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01/Dec/2022

When it comes to testosterone, more isn’t always better. In fact, having too much testosterone can actually be just as problematic as having too little. That’s because there are different types of testosterone, each with its own unique function in the body. Here’s a quick rundown of the different types of testosterone you may see on a blood test and what they mean.

Total Testosterone:

This is the most commonly measured type of testosterone. It includes both “free” testosterone (the active form that binds to receptors and produces effects in the body) and “bound” testosterone (which is bound to sex hormone binding globulin [SHBG] and is inactive). The total testosterone test can be helpful in diagnosing conditions like low testosterone or androgen deficiency, and can also help monitor the effectiveness of treatment.

Free Testosterone:

As its name suggests, free testosterone is the “unbound” or active form of the hormone. This is one of the forms that’s available to bind to receptors and produce effects in the body. Because it’s unbound, it’s also the form that’s most easily measured in blood tests.
The percentage of free testosterone that’s considered optimal varies depending on the source. Some say that levels below 2% are indicative of low testosterone, while others recommend levels closer to 5%. Still, others claim that there’s no such thing as an “optimal” percentage. What is more important is understanding the symptoms of low testosterone in the context of blood test results.
Common symptoms of low testosterone include fatigue, low sex drive, and erectile dysfunction. It can also lead to weight gain, muscle loss, and a decrease in bone density.

Bioavailable Testosterone:

Bioavailable testosterone includes both free testosterone and “weakly bound” testosterone, which is bound to albumin (a protein in the blood). This form of testosterone is considered more biologically active than total or free testosterone because it represents the amount of hormone available to bind to receptors and produce effects in the body.
Bioavailable Testosterone = Free Testosterone + Albumin-Bound Testosterone

Sex Hormone Binding Globulin (SHBG):

SHBG is a protein that binds to testosterone and other hormones, including estrogens, dihydrotestosterone (DHT), and thyroid hormones. By binding to these hormones, SHBG regulates their activity and ensures they remain at optimal levels. Because SHBG bound hormones are inactive, increases in SHBG can lead to decreases in total bioactive hormone levels. Therefore if your percentage of free testosterone is low (Less than 2%) but total testosterone is adequate, it could be an issue of too much SHBG.

How to increase bioactive testosterone:

There are many ways to increase bioactive testosterone, some more natural than others. One way is through exercise. Exercise releases hormones such as testosterone and growth hormone, which can help to improve muscle mass and bone density. Diet is also important, eating foods that are high in protein and healthy fats can help to increase testosterone levels.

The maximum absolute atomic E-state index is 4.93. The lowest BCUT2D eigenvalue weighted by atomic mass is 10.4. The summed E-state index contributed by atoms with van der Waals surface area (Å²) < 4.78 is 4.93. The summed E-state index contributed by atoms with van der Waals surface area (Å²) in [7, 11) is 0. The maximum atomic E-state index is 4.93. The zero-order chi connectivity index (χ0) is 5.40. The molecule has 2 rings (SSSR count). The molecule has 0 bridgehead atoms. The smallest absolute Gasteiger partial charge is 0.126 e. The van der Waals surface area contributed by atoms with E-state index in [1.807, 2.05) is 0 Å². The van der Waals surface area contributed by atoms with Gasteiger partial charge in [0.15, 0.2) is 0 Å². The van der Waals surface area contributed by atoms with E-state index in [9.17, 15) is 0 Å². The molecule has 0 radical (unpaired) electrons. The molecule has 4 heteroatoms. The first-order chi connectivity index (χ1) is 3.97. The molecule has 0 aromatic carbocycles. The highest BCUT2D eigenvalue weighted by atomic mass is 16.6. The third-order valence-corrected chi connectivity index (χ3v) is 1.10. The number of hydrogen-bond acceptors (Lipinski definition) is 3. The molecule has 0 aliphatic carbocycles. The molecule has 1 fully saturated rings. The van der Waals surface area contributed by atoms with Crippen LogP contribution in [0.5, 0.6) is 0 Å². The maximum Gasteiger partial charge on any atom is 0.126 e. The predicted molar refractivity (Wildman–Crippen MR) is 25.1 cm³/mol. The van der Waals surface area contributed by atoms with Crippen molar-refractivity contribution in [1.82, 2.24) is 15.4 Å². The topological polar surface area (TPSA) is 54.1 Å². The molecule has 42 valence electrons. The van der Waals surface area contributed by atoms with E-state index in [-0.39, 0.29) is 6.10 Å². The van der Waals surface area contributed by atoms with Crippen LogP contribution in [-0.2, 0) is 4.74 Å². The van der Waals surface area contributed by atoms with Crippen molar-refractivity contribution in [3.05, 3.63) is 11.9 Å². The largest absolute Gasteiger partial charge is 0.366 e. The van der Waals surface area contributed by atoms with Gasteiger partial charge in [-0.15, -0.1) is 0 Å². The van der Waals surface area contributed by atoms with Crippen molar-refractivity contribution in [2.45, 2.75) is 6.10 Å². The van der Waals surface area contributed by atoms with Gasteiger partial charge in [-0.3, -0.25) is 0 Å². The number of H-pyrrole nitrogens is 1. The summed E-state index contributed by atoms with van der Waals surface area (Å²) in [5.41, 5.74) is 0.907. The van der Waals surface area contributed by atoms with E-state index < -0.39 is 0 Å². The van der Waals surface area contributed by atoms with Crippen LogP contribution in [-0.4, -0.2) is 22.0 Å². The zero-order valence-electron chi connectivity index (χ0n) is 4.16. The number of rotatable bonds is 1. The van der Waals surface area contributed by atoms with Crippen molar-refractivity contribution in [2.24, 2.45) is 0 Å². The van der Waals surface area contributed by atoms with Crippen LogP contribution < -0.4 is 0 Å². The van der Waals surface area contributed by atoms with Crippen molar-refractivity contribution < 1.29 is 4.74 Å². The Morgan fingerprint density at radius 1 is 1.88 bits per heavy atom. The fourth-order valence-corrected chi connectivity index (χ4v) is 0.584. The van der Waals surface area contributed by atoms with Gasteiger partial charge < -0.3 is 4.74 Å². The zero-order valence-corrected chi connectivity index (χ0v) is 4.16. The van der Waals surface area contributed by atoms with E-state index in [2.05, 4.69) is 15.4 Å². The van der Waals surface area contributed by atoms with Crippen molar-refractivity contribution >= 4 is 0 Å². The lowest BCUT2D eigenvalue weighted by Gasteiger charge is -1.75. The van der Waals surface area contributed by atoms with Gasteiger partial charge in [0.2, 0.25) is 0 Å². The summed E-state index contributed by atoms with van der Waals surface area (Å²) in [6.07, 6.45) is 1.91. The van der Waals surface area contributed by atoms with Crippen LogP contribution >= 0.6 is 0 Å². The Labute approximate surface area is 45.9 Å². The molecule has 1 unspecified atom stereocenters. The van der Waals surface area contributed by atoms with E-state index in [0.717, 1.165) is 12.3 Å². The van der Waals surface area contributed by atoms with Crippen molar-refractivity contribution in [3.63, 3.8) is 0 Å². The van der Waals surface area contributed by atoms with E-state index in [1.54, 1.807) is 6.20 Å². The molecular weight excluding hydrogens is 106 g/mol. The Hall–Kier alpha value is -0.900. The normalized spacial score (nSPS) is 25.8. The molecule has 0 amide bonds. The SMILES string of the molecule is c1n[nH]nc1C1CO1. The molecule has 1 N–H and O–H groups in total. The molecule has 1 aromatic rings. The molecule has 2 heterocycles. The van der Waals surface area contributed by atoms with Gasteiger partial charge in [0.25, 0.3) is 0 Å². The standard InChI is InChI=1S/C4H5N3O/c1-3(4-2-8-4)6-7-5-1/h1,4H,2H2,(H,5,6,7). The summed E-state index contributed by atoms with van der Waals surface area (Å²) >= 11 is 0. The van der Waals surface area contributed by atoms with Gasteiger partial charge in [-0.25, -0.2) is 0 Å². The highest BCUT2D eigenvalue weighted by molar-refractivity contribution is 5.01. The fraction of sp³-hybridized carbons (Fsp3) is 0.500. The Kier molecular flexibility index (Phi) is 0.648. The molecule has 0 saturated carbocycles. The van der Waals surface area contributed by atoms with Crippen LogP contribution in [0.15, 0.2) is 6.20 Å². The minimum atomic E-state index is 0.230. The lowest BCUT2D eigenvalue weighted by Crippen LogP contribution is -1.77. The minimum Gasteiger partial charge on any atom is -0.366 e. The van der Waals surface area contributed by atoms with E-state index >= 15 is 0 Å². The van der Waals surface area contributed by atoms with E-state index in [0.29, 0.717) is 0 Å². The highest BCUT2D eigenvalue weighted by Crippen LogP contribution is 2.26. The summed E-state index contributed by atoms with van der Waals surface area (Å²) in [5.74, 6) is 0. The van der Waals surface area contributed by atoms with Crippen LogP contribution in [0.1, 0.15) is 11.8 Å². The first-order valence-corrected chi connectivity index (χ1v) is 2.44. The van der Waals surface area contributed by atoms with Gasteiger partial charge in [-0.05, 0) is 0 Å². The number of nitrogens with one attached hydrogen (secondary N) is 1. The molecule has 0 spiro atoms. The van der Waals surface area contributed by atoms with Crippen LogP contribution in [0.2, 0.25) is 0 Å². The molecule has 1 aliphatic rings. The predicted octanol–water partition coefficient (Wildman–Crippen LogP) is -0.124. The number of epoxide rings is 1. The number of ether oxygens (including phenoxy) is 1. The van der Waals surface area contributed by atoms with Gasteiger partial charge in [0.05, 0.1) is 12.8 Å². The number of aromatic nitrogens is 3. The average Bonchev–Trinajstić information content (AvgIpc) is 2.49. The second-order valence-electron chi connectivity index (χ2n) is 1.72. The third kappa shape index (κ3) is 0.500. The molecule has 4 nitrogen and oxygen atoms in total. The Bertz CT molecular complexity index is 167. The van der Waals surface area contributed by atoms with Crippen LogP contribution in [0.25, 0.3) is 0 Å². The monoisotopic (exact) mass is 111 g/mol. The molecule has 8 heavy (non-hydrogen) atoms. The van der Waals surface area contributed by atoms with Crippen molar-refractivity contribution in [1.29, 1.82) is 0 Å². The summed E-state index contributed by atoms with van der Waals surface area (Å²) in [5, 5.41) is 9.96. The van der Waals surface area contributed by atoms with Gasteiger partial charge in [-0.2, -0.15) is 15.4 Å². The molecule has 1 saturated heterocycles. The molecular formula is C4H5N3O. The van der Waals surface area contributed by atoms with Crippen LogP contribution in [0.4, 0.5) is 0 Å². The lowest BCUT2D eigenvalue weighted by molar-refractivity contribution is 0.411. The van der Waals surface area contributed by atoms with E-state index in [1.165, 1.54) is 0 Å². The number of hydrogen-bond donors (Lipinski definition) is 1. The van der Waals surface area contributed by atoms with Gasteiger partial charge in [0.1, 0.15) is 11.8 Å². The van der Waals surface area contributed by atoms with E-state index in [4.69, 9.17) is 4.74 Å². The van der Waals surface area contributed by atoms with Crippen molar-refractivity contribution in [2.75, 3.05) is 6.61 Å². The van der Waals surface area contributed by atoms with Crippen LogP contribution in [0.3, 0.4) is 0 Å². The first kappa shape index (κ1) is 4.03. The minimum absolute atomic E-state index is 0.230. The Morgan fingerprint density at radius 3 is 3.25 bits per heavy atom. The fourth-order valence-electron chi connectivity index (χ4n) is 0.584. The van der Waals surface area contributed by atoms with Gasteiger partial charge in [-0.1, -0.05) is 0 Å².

Additionally, reducing stress levels can be beneficial, as stress can release cortisol which can inhibit testosterone production. Herbal therapies such as Tongkat Ali and Tribulus Terrestris are also thought to be effective at boosting testosterone levels. And finally, hormone replacement therapy can be an effective way to increase bioactive testosterone levels in men who have low levels.

Conclusion:

Therefore, when assessing your level of testosterone, it’s important to look at more than just your total or free levels. In addition to those measures, your bioavailable and SHBG-bound levels are important indicators of your overall hormone health. With all four measures taken into account, you’ll be able to get a clear picture of your hormone status and take steps to ensure that your levels are where they need to be for optimal health.

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26/Sep/2022

Multiple sclerosis is a debilitating neurological disorder that can often leave patients feeling hopeless and alone. But there is hope! In this blog post, we will explore nine natural treatments for multiple sclerosis that have helped my Toronto patients alleviate some of the symptoms associated with the disease.

1. Acupuncture

Acupuncture is a traditional Chinese medicine technique that involves inserting thin needles into the skin at specific points on the body. It is believed that this helps to clear energy blockages and promote balance and healing within the body. There is some evidence to suggest that acupuncture may be effective in treating symptoms of multiple sclerosis, such as fatigue, pain, spasticity, and bladder problems.